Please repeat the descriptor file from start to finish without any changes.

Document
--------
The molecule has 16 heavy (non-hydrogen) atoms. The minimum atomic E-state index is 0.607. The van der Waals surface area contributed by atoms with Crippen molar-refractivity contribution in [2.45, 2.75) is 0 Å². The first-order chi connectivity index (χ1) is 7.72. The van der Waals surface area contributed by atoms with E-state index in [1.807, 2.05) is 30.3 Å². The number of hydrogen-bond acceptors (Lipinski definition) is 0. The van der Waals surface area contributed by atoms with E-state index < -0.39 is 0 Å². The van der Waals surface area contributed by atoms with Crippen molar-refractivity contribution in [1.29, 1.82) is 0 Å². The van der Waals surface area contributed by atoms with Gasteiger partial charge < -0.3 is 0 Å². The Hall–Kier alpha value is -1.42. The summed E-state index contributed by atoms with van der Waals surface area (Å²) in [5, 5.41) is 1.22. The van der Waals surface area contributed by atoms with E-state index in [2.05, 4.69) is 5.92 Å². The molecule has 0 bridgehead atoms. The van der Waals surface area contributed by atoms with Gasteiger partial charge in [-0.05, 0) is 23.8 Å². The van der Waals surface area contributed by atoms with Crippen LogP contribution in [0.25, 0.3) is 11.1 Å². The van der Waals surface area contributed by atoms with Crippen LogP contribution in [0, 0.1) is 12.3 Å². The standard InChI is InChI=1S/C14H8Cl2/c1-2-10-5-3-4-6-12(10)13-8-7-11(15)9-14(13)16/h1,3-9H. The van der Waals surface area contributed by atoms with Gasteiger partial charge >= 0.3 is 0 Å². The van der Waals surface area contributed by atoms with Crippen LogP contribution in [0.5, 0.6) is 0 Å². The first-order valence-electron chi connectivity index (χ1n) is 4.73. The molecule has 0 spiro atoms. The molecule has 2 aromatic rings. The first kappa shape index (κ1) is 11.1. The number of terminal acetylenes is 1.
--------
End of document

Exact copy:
The molecule has 16 heavy (non-hydrogen) atoms. The minimum atomic E-state index is 0.607. The van der Waals surface area contributed by atoms with Crippen molar-refractivity contribution in [2.45, 2.75) is 0 Å². The first-order chi connectivity index (χ1) is 7.72. The van der Waals surface area contributed by atoms with E-state index in [1.807, 2.05) is 30.3 Å². The number of hydrogen-bond acceptors (Lipinski definition) is 0. The van der Waals surface area contributed by atoms with E-state index < -0.39 is 0 Å². The van der Waals surface area contributed by atoms with Crippen molar-refractivity contribution in [1.29, 1.82) is 0 Å². The van der Waals surface area contributed by atoms with Gasteiger partial charge < -0.3 is 0 Å². The Hall–Kier alpha value is -1.42. The summed E-state index contributed by atoms with van der Waals surface area (Å²) in [5, 5.41) is 1.22. The van der Waals surface area contributed by atoms with E-state index in [2.05, 4.69) is 5.92 Å². The molecule has 0 bridgehead atoms. The van der Waals surface area contributed by atoms with Gasteiger partial charge in [-0.05, 0) is 23.8 Å². The van der Waals surface area contributed by atoms with Crippen LogP contribution in [0.25, 0.3) is 11.1 Å². The van der Waals surface area contributed by atoms with Crippen LogP contribution in [0, 0.1) is 12.3 Å². The standard InChI is InChI=1S/C14H8Cl2/c1-2-10-5-3-4-6-12(10)13-8-7-11(15)9-14(13)16/h1,3-9H. The van der Waals surface area contributed by atoms with Gasteiger partial charge >= 0.3 is 0 Å². The van der Waals surface area contributed by atoms with Crippen LogP contribution in [0.5, 0.6) is 0 Å². The first-order valence-electron chi connectivity index (χ1n) is 4.73. The molecule has 0 spiro atoms. The molecule has 2 aromatic rings. The first kappa shape index (κ1) is 11.1. The number of terminal acetylenes is 1.